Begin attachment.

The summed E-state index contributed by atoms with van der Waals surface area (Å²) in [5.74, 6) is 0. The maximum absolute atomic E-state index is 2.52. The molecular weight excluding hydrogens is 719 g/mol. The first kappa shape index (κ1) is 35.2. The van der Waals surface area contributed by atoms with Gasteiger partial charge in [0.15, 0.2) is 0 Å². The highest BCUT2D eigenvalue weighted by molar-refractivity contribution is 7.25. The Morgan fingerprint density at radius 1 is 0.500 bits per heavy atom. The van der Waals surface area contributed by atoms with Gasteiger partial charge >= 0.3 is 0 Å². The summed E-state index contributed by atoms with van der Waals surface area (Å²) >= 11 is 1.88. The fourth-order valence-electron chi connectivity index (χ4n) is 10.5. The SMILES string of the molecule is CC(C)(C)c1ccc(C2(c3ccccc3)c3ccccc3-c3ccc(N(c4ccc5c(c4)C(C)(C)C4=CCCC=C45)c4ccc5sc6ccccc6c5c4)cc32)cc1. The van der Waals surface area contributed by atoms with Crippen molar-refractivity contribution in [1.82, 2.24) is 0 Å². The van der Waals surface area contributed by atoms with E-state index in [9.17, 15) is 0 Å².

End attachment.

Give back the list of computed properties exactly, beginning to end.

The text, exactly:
The summed E-state index contributed by atoms with van der Waals surface area (Å²) in [5.74, 6) is 0. The maximum absolute atomic E-state index is 2.52. The molecular weight excluding hydrogens is 719 g/mol. The first kappa shape index (κ1) is 35.2. The van der Waals surface area contributed by atoms with Gasteiger partial charge in [0.15, 0.2) is 0 Å². The highest BCUT2D eigenvalue weighted by molar-refractivity contribution is 7.25. The Morgan fingerprint density at radius 1 is 0.500 bits per heavy atom. The van der Waals surface area contributed by atoms with Gasteiger partial charge >= 0.3 is 0 Å². The summed E-state index contributed by atoms with van der Waals surface area (Å²) >= 11 is 1.88. The fourth-order valence-electron chi connectivity index (χ4n) is 10.5. The SMILES string of the molecule is CC(C)(C)c1ccc(C2(c3ccccc3)c3ccccc3-c3ccc(N(c4ccc5c(c4)C(C)(C)C4=CCCC=C45)c4ccc5sc6ccccc6c5c4)cc32)cc1. The van der Waals surface area contributed by atoms with Crippen molar-refractivity contribution in [1.82, 2.24) is 0 Å². The van der Waals surface area contributed by atoms with E-state index in [9.17, 15) is 0 Å².